“Who needs a CIO?” The IBM Global CIO Study raised that question back in 2011. At that time, the usefulness of a centralized CIO role was under question, with technology being infused into every aspect of the organization as peer executives applied specific technologies to support their disciplines.
However, the 2011 study revealed that CIOs could thrive by aligning with one of four “CIO mandates” – distinct roles for the IT function that reflect the particular needs and expectations of their organization:
- Leverage: Provide the IT fundamentals and streamline operations to increase organizational effectiveness.
- Expand: Create new organizational capabilities by using IT to optimize business processes and increase enterprise-wide collaboration.
- Transform: Deploy industry-specific IT solutions that strengthen the organization’s position in the value chain.
- Pioneer: Help radically re-engineer products, markets and business models that promote the business and organizational vision.
Fast-forward six years and the CIO’s position in the C-suite remains strong, with the role converging on two of the more strategic mandates: Transform and Pioneer. CIOs are working particularly hard to align their IT strategy with their organization’s business strategy. According to the latest insights from the IBM Global C-suite Study, almost half of their fellow C-suite colleagues agree that CIOs have already achieved this lofty goal. In doing so, CIOs are becoming aware of competitors using innovative technologies to deliver a more compelling value proposition, which could threaten their organizations’ business models. That’s largely why CIOs are reporting a much greater urgency for their organizations to transform compared to their peers.
The critical role that CIOs can play involves strengthening their organizations’ competitive advantage through innovation. Many CIOs are looking to drive transformation by laying the technological foundations necessary for their organizations to move to a platform-based business model. They also say they are eager to induce advanced analytical and cognitive capabilities to help elevate the customer experience while simultaneously improving the organization’s forecasting and decision-making abilities.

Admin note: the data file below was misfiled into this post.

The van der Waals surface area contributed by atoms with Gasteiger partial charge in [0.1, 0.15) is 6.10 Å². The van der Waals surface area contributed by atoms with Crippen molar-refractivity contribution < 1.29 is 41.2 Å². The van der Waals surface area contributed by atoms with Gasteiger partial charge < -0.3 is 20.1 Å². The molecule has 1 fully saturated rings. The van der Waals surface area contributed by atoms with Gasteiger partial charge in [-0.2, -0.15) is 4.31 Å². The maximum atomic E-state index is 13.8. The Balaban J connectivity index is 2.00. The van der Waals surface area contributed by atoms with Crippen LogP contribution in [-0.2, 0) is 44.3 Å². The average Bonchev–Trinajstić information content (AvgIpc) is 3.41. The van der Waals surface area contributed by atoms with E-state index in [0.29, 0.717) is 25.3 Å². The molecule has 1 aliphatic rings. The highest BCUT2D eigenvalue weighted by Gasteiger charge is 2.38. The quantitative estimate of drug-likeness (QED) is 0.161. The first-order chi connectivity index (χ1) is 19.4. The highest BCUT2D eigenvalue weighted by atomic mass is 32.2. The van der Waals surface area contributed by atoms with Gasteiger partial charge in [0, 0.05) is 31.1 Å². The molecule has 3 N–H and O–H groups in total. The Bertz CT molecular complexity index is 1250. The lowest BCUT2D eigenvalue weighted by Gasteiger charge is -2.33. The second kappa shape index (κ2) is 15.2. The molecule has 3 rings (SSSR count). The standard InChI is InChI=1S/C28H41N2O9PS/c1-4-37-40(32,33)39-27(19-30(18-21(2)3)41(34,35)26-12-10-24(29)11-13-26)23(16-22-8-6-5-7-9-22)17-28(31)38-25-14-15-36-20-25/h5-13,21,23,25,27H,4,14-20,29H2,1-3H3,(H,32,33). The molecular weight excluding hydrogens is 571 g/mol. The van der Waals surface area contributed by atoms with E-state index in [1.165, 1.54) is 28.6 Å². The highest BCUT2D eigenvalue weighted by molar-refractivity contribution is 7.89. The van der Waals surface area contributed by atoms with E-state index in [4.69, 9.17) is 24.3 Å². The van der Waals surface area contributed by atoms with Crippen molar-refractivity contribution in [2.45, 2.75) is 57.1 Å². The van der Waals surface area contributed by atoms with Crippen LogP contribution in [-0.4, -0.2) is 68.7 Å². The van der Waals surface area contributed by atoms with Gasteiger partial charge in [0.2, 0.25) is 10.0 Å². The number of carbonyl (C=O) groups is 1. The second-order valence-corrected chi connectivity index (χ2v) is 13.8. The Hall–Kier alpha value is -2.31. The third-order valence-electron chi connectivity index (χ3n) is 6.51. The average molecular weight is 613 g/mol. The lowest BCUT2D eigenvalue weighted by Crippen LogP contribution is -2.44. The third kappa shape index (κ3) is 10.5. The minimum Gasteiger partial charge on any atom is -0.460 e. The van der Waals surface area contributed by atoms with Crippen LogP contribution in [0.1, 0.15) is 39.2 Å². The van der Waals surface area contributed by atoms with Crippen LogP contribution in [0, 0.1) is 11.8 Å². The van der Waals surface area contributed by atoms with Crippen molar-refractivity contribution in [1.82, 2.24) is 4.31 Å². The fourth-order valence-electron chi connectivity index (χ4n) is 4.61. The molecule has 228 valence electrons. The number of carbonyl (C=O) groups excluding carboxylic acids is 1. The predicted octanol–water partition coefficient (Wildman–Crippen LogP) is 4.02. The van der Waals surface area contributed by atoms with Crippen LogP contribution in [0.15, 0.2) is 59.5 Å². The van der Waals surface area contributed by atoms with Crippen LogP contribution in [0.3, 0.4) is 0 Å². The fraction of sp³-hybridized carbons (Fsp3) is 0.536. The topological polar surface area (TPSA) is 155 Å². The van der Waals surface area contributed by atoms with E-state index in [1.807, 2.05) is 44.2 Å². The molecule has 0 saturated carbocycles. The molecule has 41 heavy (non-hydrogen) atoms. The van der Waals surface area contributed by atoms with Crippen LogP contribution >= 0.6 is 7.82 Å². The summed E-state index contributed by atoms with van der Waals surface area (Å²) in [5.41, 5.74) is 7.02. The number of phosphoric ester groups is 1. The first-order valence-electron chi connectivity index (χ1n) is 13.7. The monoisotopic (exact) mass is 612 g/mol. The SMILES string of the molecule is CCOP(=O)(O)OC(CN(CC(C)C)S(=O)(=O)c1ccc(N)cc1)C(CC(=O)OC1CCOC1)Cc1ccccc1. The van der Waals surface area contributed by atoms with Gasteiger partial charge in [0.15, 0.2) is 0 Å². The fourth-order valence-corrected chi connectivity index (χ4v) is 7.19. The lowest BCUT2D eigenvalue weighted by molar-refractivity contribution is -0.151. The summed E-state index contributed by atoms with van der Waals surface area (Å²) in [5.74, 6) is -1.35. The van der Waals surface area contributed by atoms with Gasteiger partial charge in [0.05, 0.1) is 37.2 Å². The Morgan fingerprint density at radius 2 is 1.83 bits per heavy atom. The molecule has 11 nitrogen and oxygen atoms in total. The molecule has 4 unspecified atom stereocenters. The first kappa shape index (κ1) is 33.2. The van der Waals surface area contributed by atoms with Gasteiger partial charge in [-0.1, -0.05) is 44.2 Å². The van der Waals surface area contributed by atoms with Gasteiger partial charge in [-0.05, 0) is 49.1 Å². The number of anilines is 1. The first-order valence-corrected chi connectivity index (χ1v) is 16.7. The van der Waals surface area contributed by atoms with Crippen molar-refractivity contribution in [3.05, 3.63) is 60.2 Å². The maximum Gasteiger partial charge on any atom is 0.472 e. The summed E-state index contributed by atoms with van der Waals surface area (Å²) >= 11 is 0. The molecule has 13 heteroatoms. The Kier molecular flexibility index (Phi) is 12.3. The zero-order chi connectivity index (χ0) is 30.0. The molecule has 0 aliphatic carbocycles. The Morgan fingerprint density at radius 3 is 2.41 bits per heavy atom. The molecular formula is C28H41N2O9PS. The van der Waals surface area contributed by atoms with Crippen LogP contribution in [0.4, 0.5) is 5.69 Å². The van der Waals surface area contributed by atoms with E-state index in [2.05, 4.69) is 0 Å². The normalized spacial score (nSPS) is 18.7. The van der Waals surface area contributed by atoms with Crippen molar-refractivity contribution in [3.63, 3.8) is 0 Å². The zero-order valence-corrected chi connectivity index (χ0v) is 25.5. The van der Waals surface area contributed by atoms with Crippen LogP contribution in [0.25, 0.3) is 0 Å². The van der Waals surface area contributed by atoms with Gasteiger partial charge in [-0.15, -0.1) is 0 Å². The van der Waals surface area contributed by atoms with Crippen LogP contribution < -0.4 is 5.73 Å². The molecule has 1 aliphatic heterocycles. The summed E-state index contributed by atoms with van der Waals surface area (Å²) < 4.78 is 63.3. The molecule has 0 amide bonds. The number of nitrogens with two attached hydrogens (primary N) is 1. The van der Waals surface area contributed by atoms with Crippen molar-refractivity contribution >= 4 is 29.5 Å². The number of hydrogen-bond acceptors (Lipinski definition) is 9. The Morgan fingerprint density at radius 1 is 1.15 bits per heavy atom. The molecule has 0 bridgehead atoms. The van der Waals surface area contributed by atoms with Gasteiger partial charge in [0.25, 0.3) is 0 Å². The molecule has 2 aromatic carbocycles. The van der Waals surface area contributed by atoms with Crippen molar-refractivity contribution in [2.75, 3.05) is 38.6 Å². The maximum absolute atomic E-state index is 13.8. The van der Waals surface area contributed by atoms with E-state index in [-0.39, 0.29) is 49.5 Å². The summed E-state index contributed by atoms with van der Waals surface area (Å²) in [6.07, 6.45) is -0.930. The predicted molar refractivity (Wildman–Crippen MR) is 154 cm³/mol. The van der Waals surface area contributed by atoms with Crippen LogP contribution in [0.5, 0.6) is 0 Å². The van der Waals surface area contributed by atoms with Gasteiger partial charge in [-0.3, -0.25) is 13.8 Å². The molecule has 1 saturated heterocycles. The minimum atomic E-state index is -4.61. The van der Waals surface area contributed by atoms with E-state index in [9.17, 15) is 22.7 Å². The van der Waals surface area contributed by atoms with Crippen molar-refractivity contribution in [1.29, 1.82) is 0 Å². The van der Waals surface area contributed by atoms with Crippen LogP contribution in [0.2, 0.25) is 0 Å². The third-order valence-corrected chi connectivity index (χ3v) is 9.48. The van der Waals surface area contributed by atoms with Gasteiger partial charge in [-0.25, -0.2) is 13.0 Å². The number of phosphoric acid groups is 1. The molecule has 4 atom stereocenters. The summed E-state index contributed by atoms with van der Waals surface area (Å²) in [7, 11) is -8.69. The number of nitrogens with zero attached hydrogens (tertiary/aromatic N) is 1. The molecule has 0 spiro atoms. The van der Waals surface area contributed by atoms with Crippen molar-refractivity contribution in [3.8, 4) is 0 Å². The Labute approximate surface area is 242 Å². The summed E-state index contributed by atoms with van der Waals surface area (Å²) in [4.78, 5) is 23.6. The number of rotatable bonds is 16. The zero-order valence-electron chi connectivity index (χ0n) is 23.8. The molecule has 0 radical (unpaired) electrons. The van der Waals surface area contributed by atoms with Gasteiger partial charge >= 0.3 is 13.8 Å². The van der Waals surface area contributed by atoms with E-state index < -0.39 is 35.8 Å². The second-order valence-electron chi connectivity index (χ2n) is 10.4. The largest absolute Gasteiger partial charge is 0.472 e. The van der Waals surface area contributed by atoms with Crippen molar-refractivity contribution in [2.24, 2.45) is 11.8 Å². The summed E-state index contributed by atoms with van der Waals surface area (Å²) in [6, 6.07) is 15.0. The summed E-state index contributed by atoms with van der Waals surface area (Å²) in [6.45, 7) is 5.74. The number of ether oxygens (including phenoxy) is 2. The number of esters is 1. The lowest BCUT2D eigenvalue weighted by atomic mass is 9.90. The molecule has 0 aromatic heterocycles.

In their efforts to exceed business expectations and become more proactive in driving transformation, CIOs are stepping away from a “not-invented-here” syndrome – in contrast to the rest of the C-suite. CIOs plan to seek new ways of innovating their businesses with the help of other parties at the same time they look inside to innovate.
CIOs are showing they’re as ready as ever to fulfill their role in the C-suite, taking responsibility to define, as well as implement, the organization’s strategy. They’re also safeguarding ways for the organization to innovate and respond in an age of increasing uncertainty. CIOs of today not only provide seamless IT experiences, but challenge the way value is distributed within their industries by leveraging innovative technology to better understand and serve customers. Most importantly, they’re helping their organizations discover new ways of working and new areas for doing business.
Find out more about the evolution of the CIO role when we release our full Chief Information Officer report in early 2018.
This blog is part of a monthly series that highlights emerging trends from our 19th Global C-suite Study. The study features interviews with more than 10,000 CxOs.
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